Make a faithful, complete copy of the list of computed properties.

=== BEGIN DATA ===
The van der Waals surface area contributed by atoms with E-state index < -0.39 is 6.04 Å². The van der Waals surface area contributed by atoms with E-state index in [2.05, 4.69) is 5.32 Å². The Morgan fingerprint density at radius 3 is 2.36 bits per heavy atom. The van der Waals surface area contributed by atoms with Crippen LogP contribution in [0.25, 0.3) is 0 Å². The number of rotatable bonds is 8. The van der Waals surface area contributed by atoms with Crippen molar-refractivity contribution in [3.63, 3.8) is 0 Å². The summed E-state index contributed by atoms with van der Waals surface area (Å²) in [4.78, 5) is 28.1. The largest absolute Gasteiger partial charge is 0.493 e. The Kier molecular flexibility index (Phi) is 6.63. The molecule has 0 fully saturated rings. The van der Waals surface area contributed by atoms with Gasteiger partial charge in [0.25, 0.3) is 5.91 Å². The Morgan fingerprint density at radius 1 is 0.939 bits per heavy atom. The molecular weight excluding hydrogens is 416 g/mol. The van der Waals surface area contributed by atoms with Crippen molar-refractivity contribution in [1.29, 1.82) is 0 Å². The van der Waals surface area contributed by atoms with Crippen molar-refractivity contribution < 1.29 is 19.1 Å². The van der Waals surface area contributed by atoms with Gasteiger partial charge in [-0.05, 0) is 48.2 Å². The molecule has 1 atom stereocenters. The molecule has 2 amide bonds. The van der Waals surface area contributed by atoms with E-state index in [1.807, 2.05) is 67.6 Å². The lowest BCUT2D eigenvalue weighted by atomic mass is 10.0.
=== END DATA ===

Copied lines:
The van der Waals surface area contributed by atoms with E-state index < -0.39 is 6.04 Å². The van der Waals surface area contributed by atoms with E-state index in [2.05, 4.69) is 5.32 Å². The Morgan fingerprint density at radius 3 is 2.36 bits per heavy atom. The van der Waals surface area contributed by atoms with Crippen LogP contribution in [0.25, 0.3) is 0 Å². The number of rotatable bonds is 8. The van der Waals surface area contributed by atoms with Crippen molar-refractivity contribution in [3.63, 3.8) is 0 Å². The summed E-state index contributed by atoms with van der Waals surface area (Å²) in [4.78, 5) is 28.1. The largest absolute Gasteiger partial charge is 0.493 e. The Kier molecular flexibility index (Phi) is 6.63. The molecule has 0 fully saturated rings. The van der Waals surface area contributed by atoms with Gasteiger partial charge in [0.25, 0.3) is 5.91 Å². The Morgan fingerprint density at radius 1 is 0.939 bits per heavy atom. The molecular weight excluding hydrogens is 416 g/mol. The van der Waals surface area contributed by atoms with Crippen molar-refractivity contribution in [1.29, 1.82) is 0 Å². The van der Waals surface area contributed by atoms with Crippen molar-refractivity contribution < 1.29 is 19.1 Å². The van der Waals surface area contributed by atoms with Gasteiger partial charge in [-0.05, 0) is 48.2 Å². The molecule has 1 atom stereocenters. The molecule has 2 amide bonds. The van der Waals surface area contributed by atoms with E-state index in [1.807, 2.05) is 67.6 Å². The lowest BCUT2D eigenvalue weighted by atomic mass is 10.0.